It’s been said that anyone who claims integrity isn’t an essential value should be required to drive a two-ton truck over a mile-long bridge that lacks it.
You don’t want a lack of integrity in the steel beams that support a bridge you need to cross, and you don’t want a lack of integrity in your leadership. But the truth of the matter is that you never really know if integrity is there, in a bridge or in a leader, until it is tested by the stress of weighty circumstances.
So how do you engineer integrity into your leadership so that it supports you when it’s most important?
Strengthen your strength
Integrity isn’t something that’s built. It’s something you are always building.
The most common analogy is that of human muscles. It takes consistent exercise to keep them strong. But the bridge metaphor also applies. Even after a bridge is finished, engineers continually test it and make reinforcements when and where necessary. If they don’t, the bridge can lose its integrity, as was the case in 2021 with the Hernando de Soto Bridge, a six-lane stretch of Interstate 40 that spans the Mississippi River from Memphis into Arkansas. When inspectors finally noticed a cracked beam, it had become so bad the bridge was shut down for three months.
Consistently doing the right thing in the small things builds and maintains strength for the big things. Ignoring the little things can shut down your leadership.
Lead without wax
Howard Hendricks was a preacher, writer, and professor who spent sixty years on the staff at Dallas Theological Seminary. And one of the many interesting things that stuck with his students was the way he signed his correspondence:
“Without Wax, Prof.”
Without wax comes from the Latin words sine (without) and ceras (wax). According to Stephen Graves, one of Hendrick’s students, Prof (as Hendricks was known) was playing off the legend about unscrupulous Greek and Roman artisans using colored wax to hide cracks and chips in their work. When the sun inevitably melted the wax in a vase or jar, it would leak, exposing the flaw. Thus, the ancient marketing campaign of labeling works as “without wax” to signify the integrity of their products.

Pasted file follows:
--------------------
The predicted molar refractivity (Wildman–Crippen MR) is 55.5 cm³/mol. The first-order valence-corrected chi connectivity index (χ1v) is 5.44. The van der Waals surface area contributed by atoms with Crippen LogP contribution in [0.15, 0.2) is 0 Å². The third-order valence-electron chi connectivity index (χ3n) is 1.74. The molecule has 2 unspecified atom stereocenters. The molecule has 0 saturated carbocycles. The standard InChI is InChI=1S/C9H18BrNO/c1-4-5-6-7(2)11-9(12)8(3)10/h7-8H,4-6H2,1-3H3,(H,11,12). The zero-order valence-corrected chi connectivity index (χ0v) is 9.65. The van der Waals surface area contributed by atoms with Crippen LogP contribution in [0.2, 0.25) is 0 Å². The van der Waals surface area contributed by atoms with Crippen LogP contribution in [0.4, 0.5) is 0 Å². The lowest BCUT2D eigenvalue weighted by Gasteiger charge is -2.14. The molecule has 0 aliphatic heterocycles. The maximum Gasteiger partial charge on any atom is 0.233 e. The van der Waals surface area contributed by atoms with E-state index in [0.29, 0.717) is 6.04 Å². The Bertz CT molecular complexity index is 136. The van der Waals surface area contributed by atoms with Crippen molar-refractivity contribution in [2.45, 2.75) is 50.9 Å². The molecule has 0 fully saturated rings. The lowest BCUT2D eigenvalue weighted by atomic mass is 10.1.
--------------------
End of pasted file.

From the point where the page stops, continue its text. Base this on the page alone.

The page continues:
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“Prof (Hendricks) adopted the phrase for his signature because it pointed to the importance of authenticity as a foundational principle for life and work in a culture consistently marked by shallowness or fakery,” Graves wrote in 41 Deposits: Crucial Conversations for Fathers and Sons.
Leaders with integrity don’t hide their flaws. They are authentic and transparent. They lead without wax.
Follow the lead of great leaders
Integrity doesn’t happen by accident. Leaders have to be intentional by defining what it looks like to them personally and in the context of their roles. And once the target is defined, they need a plan to build it.
Where can you find such a plan?
One thing that has worked for me is to look at other leaders who have proven themselves in difficult times and learn from them. What did they do to develop consistent integrity in their lives that I can model in mine?
The great thing is, you don’t have to have a personal relationship with great leaders to learn from them, because many have been the subject of books and articles or, in more current times, guests on a podcast.
I also appreciate the other leaders I’ve personally known and learned from — men and women like Mike Duke, the former CEO of Walmart who will be my next guest on the next episode of Off the Rak on April 20th.
Watch great leaders. Read about great leaders. Listen to great leaders. And follow great leaders. They can’t develop your integrity for you, but they can help you find your way to a type of leadership that’s authentic and trustworthy in the toughest of times.